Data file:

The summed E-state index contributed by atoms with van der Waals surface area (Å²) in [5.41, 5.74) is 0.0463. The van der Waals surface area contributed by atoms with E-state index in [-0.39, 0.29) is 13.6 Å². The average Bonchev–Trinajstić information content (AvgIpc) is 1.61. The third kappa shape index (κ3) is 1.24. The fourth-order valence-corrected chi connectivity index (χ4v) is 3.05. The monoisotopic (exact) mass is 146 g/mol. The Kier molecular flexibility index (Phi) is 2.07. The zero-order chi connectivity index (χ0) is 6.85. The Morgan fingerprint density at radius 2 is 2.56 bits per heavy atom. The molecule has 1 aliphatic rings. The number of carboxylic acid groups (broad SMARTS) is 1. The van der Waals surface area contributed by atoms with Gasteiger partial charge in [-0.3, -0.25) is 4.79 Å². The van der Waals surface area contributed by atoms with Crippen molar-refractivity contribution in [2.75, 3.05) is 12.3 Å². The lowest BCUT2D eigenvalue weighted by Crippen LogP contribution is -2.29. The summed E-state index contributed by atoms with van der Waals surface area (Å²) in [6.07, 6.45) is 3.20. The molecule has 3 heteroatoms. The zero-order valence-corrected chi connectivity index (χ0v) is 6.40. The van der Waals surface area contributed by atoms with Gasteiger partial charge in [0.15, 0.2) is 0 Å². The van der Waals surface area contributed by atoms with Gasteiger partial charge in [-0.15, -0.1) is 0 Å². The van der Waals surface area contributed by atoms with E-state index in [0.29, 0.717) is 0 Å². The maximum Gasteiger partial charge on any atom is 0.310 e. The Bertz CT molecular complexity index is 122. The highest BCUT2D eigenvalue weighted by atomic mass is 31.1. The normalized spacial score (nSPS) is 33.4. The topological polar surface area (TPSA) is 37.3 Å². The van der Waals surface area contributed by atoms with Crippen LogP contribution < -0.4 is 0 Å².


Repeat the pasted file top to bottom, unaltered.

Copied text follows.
The summed E-state index contributed by atoms with van der Waals surface area (Å²) in [5.41, 5.74) is 0.0463. The van der Waals surface area contributed by atoms with E-state index in [-0.39, 0.29) is 13.6 Å². The average Bonchev–Trinajstić information content (AvgIpc) is 1.61. The third kappa shape index (κ3) is 1.24. The fourth-order valence-corrected chi connectivity index (χ4v) is 3.05. The monoisotopic (exact) mass is 146 g/mol. The Kier molecular flexibility index (Phi) is 2.07. The zero-order chi connectivity index (χ0) is 6.85. The Morgan fingerprint density at radius 2 is 2.56 bits per heavy atom. The molecule has 1 aliphatic rings. The number of carboxylic acid groups (broad SMARTS) is 1. The van der Waals surface area contributed by atoms with Gasteiger partial charge in [-0.3, -0.25) is 4.79 Å². The van der Waals surface area contributed by atoms with Crippen molar-refractivity contribution in [2.75, 3.05) is 12.3 Å². The lowest BCUT2D eigenvalue weighted by Crippen LogP contribution is -2.29. The summed E-state index contributed by atoms with van der Waals surface area (Å²) in [6.07, 6.45) is 3.20. The molecule has 3 heteroatoms. The zero-order valence-corrected chi connectivity index (χ0v) is 6.40. The van der Waals surface area contributed by atoms with Gasteiger partial charge in [0.15, 0.2) is 0 Å². The van der Waals surface area contributed by atoms with Gasteiger partial charge in [-0.15, -0.1) is 0 Å². The van der Waals surface area contributed by atoms with E-state index in [0.29, 0.717) is 0 Å². The maximum Gasteiger partial charge on any atom is 0.310 e. The Bertz CT molecular complexity index is 122. The highest BCUT2D eigenvalue weighted by atomic mass is 31.1. The normalized spacial score (nSPS) is 33.4. The topological polar surface area (TPSA) is 37.3 Å². The van der Waals surface area contributed by atoms with Crippen LogP contribution < -0.4 is 0 Å².